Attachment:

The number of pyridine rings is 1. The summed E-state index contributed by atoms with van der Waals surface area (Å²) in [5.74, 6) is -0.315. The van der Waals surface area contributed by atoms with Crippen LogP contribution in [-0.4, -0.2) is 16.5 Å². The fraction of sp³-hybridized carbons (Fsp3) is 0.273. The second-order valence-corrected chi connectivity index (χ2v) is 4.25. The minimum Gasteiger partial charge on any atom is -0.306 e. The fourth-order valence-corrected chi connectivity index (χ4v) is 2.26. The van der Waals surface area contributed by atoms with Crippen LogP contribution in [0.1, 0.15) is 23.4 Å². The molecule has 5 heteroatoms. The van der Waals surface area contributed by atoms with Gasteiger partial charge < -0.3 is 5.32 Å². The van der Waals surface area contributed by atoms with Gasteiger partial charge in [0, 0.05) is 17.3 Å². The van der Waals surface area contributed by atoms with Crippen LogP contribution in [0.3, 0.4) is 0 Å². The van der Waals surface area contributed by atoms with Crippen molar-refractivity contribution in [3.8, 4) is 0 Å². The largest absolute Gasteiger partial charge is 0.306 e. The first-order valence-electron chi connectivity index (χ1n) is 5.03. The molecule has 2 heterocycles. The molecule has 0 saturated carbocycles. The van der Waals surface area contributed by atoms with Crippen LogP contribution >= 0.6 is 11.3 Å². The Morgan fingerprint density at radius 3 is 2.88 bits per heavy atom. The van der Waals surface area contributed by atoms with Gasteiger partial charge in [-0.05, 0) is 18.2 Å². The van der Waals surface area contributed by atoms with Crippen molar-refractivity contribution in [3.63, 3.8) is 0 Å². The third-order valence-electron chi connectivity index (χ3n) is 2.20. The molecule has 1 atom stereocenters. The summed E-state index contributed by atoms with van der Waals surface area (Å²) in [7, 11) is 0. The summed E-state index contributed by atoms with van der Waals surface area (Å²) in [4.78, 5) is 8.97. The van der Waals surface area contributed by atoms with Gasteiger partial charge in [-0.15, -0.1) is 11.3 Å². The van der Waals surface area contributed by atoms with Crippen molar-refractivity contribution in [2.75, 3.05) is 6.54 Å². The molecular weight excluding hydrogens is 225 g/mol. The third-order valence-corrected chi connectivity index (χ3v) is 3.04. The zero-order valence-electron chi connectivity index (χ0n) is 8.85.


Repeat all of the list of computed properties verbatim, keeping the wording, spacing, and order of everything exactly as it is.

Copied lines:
The number of pyridine rings is 1. The summed E-state index contributed by atoms with van der Waals surface area (Å²) in [5.74, 6) is -0.315. The van der Waals surface area contributed by atoms with Crippen LogP contribution in [-0.4, -0.2) is 16.5 Å². The fraction of sp³-hybridized carbons (Fsp3) is 0.273. The second-order valence-corrected chi connectivity index (χ2v) is 4.25. The minimum Gasteiger partial charge on any atom is -0.306 e. The fourth-order valence-corrected chi connectivity index (χ4v) is 2.26. The van der Waals surface area contributed by atoms with Crippen LogP contribution in [0.1, 0.15) is 23.4 Å². The molecule has 5 heteroatoms. The van der Waals surface area contributed by atoms with Gasteiger partial charge < -0.3 is 5.32 Å². The van der Waals surface area contributed by atoms with Gasteiger partial charge in [0, 0.05) is 17.3 Å². The van der Waals surface area contributed by atoms with Crippen LogP contribution in [0.3, 0.4) is 0 Å². The van der Waals surface area contributed by atoms with Crippen molar-refractivity contribution in [3.8, 4) is 0 Å². The largest absolute Gasteiger partial charge is 0.306 e. The first-order valence-electron chi connectivity index (χ1n) is 5.03. The molecule has 2 heterocycles. The molecule has 0 saturated carbocycles. The van der Waals surface area contributed by atoms with Crippen LogP contribution >= 0.6 is 11.3 Å². The Morgan fingerprint density at radius 3 is 2.88 bits per heavy atom. The van der Waals surface area contributed by atoms with Gasteiger partial charge in [-0.05, 0) is 18.2 Å². The van der Waals surface area contributed by atoms with Crippen molar-refractivity contribution in [3.63, 3.8) is 0 Å². The third-order valence-electron chi connectivity index (χ3n) is 2.20. The molecule has 1 atom stereocenters. The summed E-state index contributed by atoms with van der Waals surface area (Å²) in [7, 11) is 0. The summed E-state index contributed by atoms with van der Waals surface area (Å²) in [4.78, 5) is 8.97. The van der Waals surface area contributed by atoms with Gasteiger partial charge in [-0.15, -0.1) is 11.3 Å². The van der Waals surface area contributed by atoms with Crippen molar-refractivity contribution in [2.75, 3.05) is 6.54 Å². The molecular weight excluding hydrogens is 225 g/mol. The third-order valence-corrected chi connectivity index (χ3v) is 3.04. The zero-order valence-electron chi connectivity index (χ0n) is 8.85.